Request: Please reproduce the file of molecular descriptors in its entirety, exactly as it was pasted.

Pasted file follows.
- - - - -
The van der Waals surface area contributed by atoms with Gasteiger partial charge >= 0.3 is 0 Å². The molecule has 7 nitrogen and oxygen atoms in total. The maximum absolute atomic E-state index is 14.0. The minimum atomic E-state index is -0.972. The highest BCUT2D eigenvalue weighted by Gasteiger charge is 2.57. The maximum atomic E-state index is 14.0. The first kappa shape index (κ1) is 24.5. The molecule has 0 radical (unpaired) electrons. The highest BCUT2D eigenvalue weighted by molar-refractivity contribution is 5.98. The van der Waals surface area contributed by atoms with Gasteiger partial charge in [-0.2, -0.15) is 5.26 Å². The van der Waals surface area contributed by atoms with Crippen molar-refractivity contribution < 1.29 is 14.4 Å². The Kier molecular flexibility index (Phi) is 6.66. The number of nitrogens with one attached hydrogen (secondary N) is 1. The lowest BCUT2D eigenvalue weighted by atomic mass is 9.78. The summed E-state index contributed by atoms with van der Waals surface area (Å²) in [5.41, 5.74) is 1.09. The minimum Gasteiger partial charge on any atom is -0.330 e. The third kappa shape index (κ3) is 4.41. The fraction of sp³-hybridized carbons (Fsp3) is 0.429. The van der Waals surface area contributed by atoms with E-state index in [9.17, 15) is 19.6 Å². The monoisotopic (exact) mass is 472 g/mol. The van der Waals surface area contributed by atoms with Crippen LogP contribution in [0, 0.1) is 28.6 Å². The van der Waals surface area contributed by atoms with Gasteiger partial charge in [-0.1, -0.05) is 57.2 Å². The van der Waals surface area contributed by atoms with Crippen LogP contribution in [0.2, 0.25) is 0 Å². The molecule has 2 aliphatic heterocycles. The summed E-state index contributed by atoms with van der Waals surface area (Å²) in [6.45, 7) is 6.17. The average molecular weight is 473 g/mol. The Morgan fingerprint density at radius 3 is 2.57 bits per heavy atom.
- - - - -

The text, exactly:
The van der Waals surface area contributed by atoms with Gasteiger partial charge >= 0.3 is 0 Å². The molecule has 7 nitrogen and oxygen atoms in total. The maximum absolute atomic E-state index is 14.0. The minimum atomic E-state index is -0.972. The highest BCUT2D eigenvalue weighted by Gasteiger charge is 2.57. The maximum atomic E-state index is 14.0. The first kappa shape index (κ1) is 24.5. The molecule has 0 radical (unpaired) electrons. The highest BCUT2D eigenvalue weighted by molar-refractivity contribution is 5.98. The van der Waals surface area contributed by atoms with Gasteiger partial charge in [-0.2, -0.15) is 5.26 Å². The van der Waals surface area contributed by atoms with Crippen molar-refractivity contribution < 1.29 is 14.4 Å². The Kier molecular flexibility index (Phi) is 6.66. The number of nitrogens with one attached hydrogen (secondary N) is 1. The lowest BCUT2D eigenvalue weighted by atomic mass is 9.78. The summed E-state index contributed by atoms with van der Waals surface area (Å²) in [5.41, 5.74) is 1.09. The minimum Gasteiger partial charge on any atom is -0.330 e. The third kappa shape index (κ3) is 4.41. The fraction of sp³-hybridized carbons (Fsp3) is 0.429. The van der Waals surface area contributed by atoms with E-state index in [9.17, 15) is 19.6 Å². The monoisotopic (exact) mass is 472 g/mol. The van der Waals surface area contributed by atoms with Crippen LogP contribution in [0, 0.1) is 28.6 Å². The van der Waals surface area contributed by atoms with Gasteiger partial charge in [-0.1, -0.05) is 57.2 Å². The van der Waals surface area contributed by atoms with Crippen LogP contribution in [0.2, 0.25) is 0 Å². The molecule has 2 aliphatic heterocycles. The summed E-state index contributed by atoms with van der Waals surface area (Å²) in [6.45, 7) is 6.17. The average molecular weight is 473 g/mol. The Morgan fingerprint density at radius 3 is 2.57 bits per heavy atom.